God Uses Human Means

God Uses Human Means | princecharmingdiapers.com

One 4th of July…

..some great friends of ours invited us to join them at a party being hosted by a family Joshua and I didn’t know. Our friends, the H’s, assured us that the host family would be pleased to have us show up, even if not officially invited. With much tepidity we decided to go, but of course through a crazy set of events we ended up arriving before our friends did. Talk about awkward! You should have heard us trying to explain that. “Um… yeah… we uh… know the H family, and they… uh… invited us to come here but… well… they aren’t here yet.”

Thankfully the rest of the day went much more smoothly and the host family showed us kind hospitality, welcoming us eagerly and not acting at all is if we didn’t belong there.

It was at that party that I met the hosts’ oldest daughter. Finding out we were newlyweds, she (along with many of the other girls) wanted to hear the story of how Joshua and I met and all the exciting details surrounding our marriage.

At one point I mentioned that, now that I was married, I was keeping an eye out for a man for my sister-in-law since she greatly yearned be a wife and mom. At that point the hosts’ daughter looked straight into my eyes and said, “What about my brother?”

“What about your brother??” I asked, surprised by the question.

“Well… he’s 25, owns a house, has a good job, and wants to get married!”

And that, ladies and gentlemen, is how the Lord provided a husband for my sister-in-law. Yes, it required a few more details than that, but the point I’m illustrating is that God uses human means to bring about His purposes.

The Lord used two young women, both looking out for the welfare of their loved ones, to bring about a beautiful marriage. That’s the way He works. (Side note: my sister-in-law has now been married almost 1.5 years and has an adorably chunky little 6-month-old son!)

There are many examples in Scripture of God using human means to bring about His will.

They include: Abraham’s servant finding a wife for Issac (Genesis 24), Joseph gathering food in Egypt before the famine (Genesis 41), Naomi providing a husband for Ruth (Ruth 3:1), Rahab hiding the two Israelite spies (Joshua 2), Paul’s nephew warning him of death threats (Acts 23:16), just to name a few. No where in these examples did the person say, “God will provide/take care of us, so there’s not need for me to do anything.”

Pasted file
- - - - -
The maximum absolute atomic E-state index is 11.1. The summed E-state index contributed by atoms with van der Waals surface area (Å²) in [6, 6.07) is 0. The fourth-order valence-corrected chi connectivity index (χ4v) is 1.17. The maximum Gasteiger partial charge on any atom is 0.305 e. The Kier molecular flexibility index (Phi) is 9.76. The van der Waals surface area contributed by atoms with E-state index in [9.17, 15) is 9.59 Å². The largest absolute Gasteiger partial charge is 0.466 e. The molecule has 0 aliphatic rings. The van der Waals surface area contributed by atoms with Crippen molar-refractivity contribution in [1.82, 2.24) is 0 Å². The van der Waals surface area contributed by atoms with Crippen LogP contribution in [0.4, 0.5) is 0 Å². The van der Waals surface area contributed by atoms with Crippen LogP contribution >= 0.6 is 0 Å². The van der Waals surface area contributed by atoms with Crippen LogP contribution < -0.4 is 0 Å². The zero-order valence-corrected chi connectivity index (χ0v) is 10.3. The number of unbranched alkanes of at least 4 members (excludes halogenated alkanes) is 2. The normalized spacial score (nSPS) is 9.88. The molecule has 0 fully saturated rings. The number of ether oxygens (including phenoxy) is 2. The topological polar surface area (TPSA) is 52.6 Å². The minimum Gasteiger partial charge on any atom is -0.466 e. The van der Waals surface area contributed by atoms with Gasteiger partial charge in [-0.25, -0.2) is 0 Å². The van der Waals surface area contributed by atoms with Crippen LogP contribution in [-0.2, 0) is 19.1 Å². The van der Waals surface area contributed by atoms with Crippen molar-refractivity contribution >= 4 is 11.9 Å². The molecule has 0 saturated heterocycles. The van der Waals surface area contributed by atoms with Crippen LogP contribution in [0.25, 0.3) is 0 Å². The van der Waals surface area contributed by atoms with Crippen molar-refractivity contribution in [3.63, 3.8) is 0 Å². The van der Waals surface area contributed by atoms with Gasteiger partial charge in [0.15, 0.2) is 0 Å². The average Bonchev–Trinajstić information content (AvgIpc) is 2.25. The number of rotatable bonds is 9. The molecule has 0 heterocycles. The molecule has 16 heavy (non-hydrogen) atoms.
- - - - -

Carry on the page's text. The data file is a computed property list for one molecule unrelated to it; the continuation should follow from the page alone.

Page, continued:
In Matthew chapter 6 Jesus gives an example of how to pray.

In this prayer He included one earthly need: food. Yet how many of us are going to sit down at an empty table and pray for food, fully expecting Him to shower it down from heaven? We’re literally commanded to pray for food, yet we by no means believe that prayer is the only means by which we are to receive it.

Working for money in order to buy food doesn’t negate the fact that it was still God’s provision. What do we do every time we sit down to eat? Thank God for the food! We understand that even though, from an earthly perspective, we are the ones who provided the meal, it was actually God’s providence that granted us the ability to work for and purchase the food.

This is all pretty obvious. But why, then, do we expect God to drop a man from heaven under the same conditions as the ridiculous illustration above??

Praying + human effort = food (and everything else we need)

And yet praying human effort = marriages??

We mustn’t allow praying to be a cop-out for doing our duty.

It’s all too easy to pray for foreign missions without giving money. It’s easy to pray that God stop abortion while we do nothing to plead the cause of the unborn. It’s all too easy to pray that God will lead a family member/friend to Christ while not sharing the gospel. And it’s easy to pray for a spouse without taking any action toward that goal.

So ladies, let’s begin to reconsider our use of prayer, and ask ourselves if it is just one of the tools we use, or if we using it as an excuse to avoid getting blunt and honest about marriage.

Which is it for you?

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